Home Business News Ipsos: Public think Rishi Sunak slightly more likely to win a General Election than Liz Truss

Ipsos: Public think Rishi Sunak slightly more likely to win a General Election than Liz Truss

by LLB political Reporter
22nd Jul 22 8:58 am

New research by Ipsos, taken 20 to 21 July, asked the public how closely they were following the Conservative leadership contest, how much they knew about the final two candidates, whether each would be a good or bad Prime Minister.

Also who would be most likely to win a General Election and whether they would do a better job in government than Boris Johnson’s Conservative government.

Similar questions were asked about Labour leader Keir Starmer too.

Would Sunak or Truss be more likely to win a General Election?

  • When asked who would be most likely to help the Conservative Party win the next General Election if they were elected leader 36% of the British public said Rishi Sunak and 19% said Liz Truss. However, 19% said both were equally likely to win and one in four said don’t know (26%).
  • Among those voting Conservative in 2019, 41% think Sunak more likely to win and 29% say Truss. 13% say both equally and 17% don’t know.

Would Sunak, Truss and Starmer make a good or bad PM?

  • Overall, the public are more likely to know ‘a great deal’ or ‘a fair amount’ about Rishi Sunak (57%) and Keir Starmer (50%) than Liz Truss (35%). 70% of 2019 Conservatives voters know at least a fair amount about Rishi Sunak compared to 41% for Liz Truss.
  • 38% think Rishi Sunak would do a good job as PM (+1 pts since mid June), 29% say bad job (-1 pt).
  • Liz Truss has improved her scores. 31% think she would do a good job as PM (+7 points), 27% say bad (+1pt).
  • 35% think Keir Starmer would do a good job (+2pts) and 34% say bad (+3pts).
  • 53% of those voting Conservative at the 2019 General Election think Sunak would be a good PM and 24% say bad. Fewer think Truss would do a good job (46%) but fewer say bad job too (17%).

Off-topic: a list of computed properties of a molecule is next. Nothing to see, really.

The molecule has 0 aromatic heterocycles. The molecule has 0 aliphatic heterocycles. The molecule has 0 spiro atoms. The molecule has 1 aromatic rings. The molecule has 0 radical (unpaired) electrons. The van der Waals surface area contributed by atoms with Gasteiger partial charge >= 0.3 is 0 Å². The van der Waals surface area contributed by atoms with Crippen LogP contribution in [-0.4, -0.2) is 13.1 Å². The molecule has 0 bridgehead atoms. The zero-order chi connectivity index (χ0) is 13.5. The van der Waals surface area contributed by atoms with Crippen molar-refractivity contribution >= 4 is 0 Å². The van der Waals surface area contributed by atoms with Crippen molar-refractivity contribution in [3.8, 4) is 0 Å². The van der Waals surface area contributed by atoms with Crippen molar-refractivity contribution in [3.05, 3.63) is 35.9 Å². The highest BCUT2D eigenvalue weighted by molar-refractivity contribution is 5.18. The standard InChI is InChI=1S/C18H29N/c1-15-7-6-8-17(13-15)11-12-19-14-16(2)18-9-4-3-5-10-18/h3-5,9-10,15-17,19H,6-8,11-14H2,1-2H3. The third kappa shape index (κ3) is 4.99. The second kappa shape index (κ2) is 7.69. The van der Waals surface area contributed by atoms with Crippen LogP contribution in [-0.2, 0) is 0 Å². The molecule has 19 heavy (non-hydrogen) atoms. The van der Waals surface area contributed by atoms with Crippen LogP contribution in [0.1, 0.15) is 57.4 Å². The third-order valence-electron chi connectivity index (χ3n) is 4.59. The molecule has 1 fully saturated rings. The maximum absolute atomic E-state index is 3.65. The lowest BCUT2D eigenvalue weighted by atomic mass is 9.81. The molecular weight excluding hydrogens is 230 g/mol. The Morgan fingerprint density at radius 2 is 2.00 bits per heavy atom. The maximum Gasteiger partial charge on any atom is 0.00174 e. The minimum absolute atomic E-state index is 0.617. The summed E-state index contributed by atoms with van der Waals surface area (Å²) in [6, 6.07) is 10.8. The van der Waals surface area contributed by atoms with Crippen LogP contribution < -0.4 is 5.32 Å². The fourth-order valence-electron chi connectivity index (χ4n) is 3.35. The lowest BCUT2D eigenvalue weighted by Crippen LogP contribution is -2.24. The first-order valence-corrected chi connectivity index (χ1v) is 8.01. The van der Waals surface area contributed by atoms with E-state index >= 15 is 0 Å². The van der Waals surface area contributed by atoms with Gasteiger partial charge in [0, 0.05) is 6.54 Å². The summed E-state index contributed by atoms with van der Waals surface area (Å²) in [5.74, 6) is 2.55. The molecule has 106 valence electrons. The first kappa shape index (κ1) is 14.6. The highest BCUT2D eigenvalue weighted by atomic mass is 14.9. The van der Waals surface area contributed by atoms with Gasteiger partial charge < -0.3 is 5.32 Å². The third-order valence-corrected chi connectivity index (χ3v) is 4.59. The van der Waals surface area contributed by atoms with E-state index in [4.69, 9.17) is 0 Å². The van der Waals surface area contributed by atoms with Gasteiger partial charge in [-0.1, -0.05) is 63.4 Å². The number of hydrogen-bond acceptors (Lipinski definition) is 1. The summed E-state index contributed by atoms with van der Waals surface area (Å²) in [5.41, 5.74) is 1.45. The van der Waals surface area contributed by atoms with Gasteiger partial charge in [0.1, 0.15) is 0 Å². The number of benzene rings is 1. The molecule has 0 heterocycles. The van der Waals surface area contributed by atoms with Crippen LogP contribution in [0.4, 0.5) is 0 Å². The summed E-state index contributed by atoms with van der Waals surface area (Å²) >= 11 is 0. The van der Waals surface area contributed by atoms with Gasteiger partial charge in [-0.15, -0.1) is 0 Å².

Would they do a better job in government than Johnson?

  • The public are no more likely to think a Conservative government led by Rishi Sunak would do a better job than Boris Johnson’s government (27%) than a Conservative government led by Liz Truss (24%).  Around one in five think each would do a worse job (19% for both), with most saying it would make no difference (Sunak 43%, Truss 42%) or they don’t know (Sunak 11%, Truss 15%).
  • There has been little movement on whether the public think a Sunak led Conservative government would do a better job than a Johnson led Conservative government since early July. 27% say it would do better (-2pts) and 19% worse (+1).
  • Meanwhile, the public are split on whether a Labour government led by Starmer would do a better job than a Conservative government led by Boris Johnson. 35% said it would do a better job, 33% say worse, 21% say it would not make a difference and 11% don’t know. The public are no more or less likely to say a Starmer led government would do a better job now (35%) than in February (34%) but there has been a 7 point increase in the proportion saying it would do a worse job (26% in February to 33% now).

How closely are the public following the contest?

  • 66% of Britons are following the Conservative Party leadership race closely (including 82% of those voting Conservative at the 2019 General Election).
  • This is about the same proportion as are following the Russian invasion of Ukraine closely (67%). But this is less than the 84% following the rising cost of living closely or the weather. 58% are following stories about possible future public sector strikes closely, 31% the women’s Euros and 24% are following the TV show Love Island closely.

Keiran Pedley, Director of Politics at Ipsos, said, “On face value these numbers lend some credence to the idea that Rishi Sunak might fare better in a General Election than Liz Truss in the sense that the public are more likely to think he would win an election.

“However, with almost half of the public and three in ten 2019 Conservative voters unable to pick between them this point should not be overplayed. In reality, we cannot know who would fare better in a General Election because the next Prime Minister’s record in office will almost certainly play a far bigger role at the next General Election than public perceptions now.”

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